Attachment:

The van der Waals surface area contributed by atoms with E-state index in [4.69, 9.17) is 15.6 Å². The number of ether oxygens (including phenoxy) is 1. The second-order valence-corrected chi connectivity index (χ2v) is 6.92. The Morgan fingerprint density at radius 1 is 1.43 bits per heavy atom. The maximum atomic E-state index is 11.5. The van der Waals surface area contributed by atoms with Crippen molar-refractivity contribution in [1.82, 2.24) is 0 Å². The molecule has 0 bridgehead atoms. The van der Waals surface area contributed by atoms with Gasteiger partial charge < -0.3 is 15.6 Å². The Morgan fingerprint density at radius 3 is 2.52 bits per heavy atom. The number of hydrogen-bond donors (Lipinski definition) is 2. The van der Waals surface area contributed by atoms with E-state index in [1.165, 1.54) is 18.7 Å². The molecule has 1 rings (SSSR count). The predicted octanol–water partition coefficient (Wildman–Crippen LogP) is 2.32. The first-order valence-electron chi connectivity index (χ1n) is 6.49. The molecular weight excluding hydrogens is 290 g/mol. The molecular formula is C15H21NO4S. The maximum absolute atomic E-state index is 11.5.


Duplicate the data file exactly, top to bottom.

The van der Waals surface area contributed by atoms with E-state index in [4.69, 9.17) is 15.6 Å². The number of ether oxygens (including phenoxy) is 1. The second-order valence-corrected chi connectivity index (χ2v) is 6.92. The Morgan fingerprint density at radius 1 is 1.43 bits per heavy atom. The maximum atomic E-state index is 11.5. The van der Waals surface area contributed by atoms with Crippen molar-refractivity contribution in [1.82, 2.24) is 0 Å². The molecule has 0 bridgehead atoms. The van der Waals surface area contributed by atoms with Gasteiger partial charge < -0.3 is 15.6 Å². The Morgan fingerprint density at radius 3 is 2.52 bits per heavy atom. The number of hydrogen-bond donors (Lipinski definition) is 2. The van der Waals surface area contributed by atoms with E-state index in [1.165, 1.54) is 18.7 Å². The molecule has 1 rings (SSSR count). The predicted octanol–water partition coefficient (Wildman–Crippen LogP) is 2.32. The first-order valence-electron chi connectivity index (χ1n) is 6.49. The molecular weight excluding hydrogens is 290 g/mol. The molecular formula is C15H21NO4S. The maximum absolute atomic E-state index is 11.5.